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Incidence rates of IBD expected to rise in Germany

There has been a significant increase of IBD overall and Crohn’s disease specifically in pediatric patients between 2000-2014.

The prevalence of inflammatory bowel disease (IBD) is expected to significantly rise among the pediatric population in Germany over the next 8 years.

A team, led by Ivana Kern, Department of Health Sciences/Public Health, Institute and Policlinic for Occupational and Social Medicine, Faculty of Medicine „Carl Gustav Carus”, TU Dresden, investigated the incidence, prevalence, and future trends of IBD in children and adolescent patients in Saxony, Germany.

Increasing Rates of IBD

The rate of IBD is increasingly globally in the pediatric population in recent years.

In the study, the investigators examined data from the Saxon Pediatric IBD Registry on patients aged up to 15 years from 31 pediatric hospitals and pediatric gastroenterologists between 2000-2014.

There was also an independent survey conducted in 2019 with a registry completeness of 95.7%.

The investigators calculated age-standardized incidence rates per 100,000 person-years and the prevalence per 100,000 children and adolescent patients.

Finally, they performed evaluations in sex and age subgroups and conducted Joinpoint and Poisson regression for trend analyses and projections.

IBD Subtypes

Overall, there were 532 patients diagnosed with IBD included in the epidemiological evaluation, 63.5% (n = 338) with Crohn’s disease, 33.1% (n = 176) with ulcerative colitis, and 3.4% (n = 18) with unclassified IBD.

The results show the 15-year prevalence of IBD was 111.8 (95% CI, 102.3-121.3) per 100,000 individuals, while the age-standardized incidence rates per 100,000 person-years over the whole observation period was 7.5 (95% CI, 6.9-8.1).

The investigators also found trends based on the subtype of IBD in the patient.

The age-standardized incidence rates for Crohn’s disease was 4.8 (95% CI, 4.3-5.3), while the age-standardized incidence rate was 2.5 (95% CI, 2.1-2.9) for ulcerative colitis and 0.3 (95% CI, 0.1-0.4) for unclassified IBD.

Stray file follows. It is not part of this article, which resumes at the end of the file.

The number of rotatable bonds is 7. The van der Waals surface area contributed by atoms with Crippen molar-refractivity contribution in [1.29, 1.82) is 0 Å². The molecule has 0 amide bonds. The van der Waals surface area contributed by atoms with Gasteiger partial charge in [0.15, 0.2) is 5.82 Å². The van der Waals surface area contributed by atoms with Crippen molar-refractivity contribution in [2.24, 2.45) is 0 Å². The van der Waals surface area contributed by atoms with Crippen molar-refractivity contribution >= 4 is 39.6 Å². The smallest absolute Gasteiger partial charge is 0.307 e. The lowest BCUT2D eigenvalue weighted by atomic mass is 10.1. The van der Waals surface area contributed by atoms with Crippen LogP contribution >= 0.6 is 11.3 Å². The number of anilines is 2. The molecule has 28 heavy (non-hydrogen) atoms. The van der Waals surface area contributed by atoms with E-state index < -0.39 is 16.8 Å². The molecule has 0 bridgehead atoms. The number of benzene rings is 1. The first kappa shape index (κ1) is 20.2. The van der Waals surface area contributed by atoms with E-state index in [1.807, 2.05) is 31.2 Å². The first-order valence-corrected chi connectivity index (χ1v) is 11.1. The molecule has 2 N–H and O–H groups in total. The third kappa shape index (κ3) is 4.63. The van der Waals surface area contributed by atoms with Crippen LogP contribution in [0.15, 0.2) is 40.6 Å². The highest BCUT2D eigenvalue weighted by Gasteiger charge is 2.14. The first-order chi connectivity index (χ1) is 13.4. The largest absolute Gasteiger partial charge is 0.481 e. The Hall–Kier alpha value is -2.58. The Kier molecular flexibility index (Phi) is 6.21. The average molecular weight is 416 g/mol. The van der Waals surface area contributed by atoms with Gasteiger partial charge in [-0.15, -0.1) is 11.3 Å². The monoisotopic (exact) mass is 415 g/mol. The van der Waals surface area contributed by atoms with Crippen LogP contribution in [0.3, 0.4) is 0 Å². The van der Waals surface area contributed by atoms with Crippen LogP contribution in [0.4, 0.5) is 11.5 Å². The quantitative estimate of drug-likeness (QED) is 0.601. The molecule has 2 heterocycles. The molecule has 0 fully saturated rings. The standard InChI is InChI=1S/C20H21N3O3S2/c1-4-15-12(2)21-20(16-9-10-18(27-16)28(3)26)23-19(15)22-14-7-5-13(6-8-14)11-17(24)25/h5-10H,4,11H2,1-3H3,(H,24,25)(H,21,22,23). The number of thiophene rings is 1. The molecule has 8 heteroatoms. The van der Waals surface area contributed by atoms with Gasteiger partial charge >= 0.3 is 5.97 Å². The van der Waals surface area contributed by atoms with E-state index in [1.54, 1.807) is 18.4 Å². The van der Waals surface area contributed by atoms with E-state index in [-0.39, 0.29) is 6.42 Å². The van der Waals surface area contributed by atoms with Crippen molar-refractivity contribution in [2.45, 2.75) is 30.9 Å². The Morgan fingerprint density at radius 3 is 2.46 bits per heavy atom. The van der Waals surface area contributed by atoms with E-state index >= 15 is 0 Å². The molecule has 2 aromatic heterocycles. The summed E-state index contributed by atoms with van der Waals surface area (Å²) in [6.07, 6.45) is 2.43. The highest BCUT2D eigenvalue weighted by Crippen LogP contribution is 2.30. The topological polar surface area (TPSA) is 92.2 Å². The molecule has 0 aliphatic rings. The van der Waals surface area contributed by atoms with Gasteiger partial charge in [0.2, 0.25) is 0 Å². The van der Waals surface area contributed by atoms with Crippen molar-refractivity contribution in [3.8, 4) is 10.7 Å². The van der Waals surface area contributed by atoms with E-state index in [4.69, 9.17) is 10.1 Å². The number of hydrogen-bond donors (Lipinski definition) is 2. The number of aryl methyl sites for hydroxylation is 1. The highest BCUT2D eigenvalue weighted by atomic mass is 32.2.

The results from the joinpoint regression confirmed a significant increase for IBD overall and Crohn’s disease specifically. The age-standardized incidence rate per 100,000 person-yeas increased from 4.6 (95% CI, 2.8-6.3) in 2000 to 8.2 (95% CI, 7.5-13.6) in 2014 for IBD.

The projected incidence rates for IBD are 12.9 (95% CI, 6.5-25.5) in the year 2025 in Germany and 14.9 (95% CI, 6.7-32.8) in 2030.

This means new diagnoses in Germany would increase by 325% in 2030 compared to 2000, with an expected faster increase in Crohn’s disease compared to ulcerative colitis. There would also be more males than females diagnosed with the disease.

For pediatric patients specifically, the number of new diagnoses is expected to increase to approximately 1584 (95% CI, 1512-1655) in 2025 and to about 1918 in 2030.

“The incidence of IBD in children and adolescents in Saxony increased at a similar rate as in other developed countries during the observation period,” the authors wrote. “Given this trend, the health care system must provide adequate resources for the care of these young patients in the future.”

The study, “Current and projected incidence trends of pediatric-onset inflammatory bowel disease in Germany based on the Saxon Pediatric IBD Registry 2000–2014 –a 15-year evaluation of trends,” was published online in PLOS One.

This article was published by our sister publication HCP Live.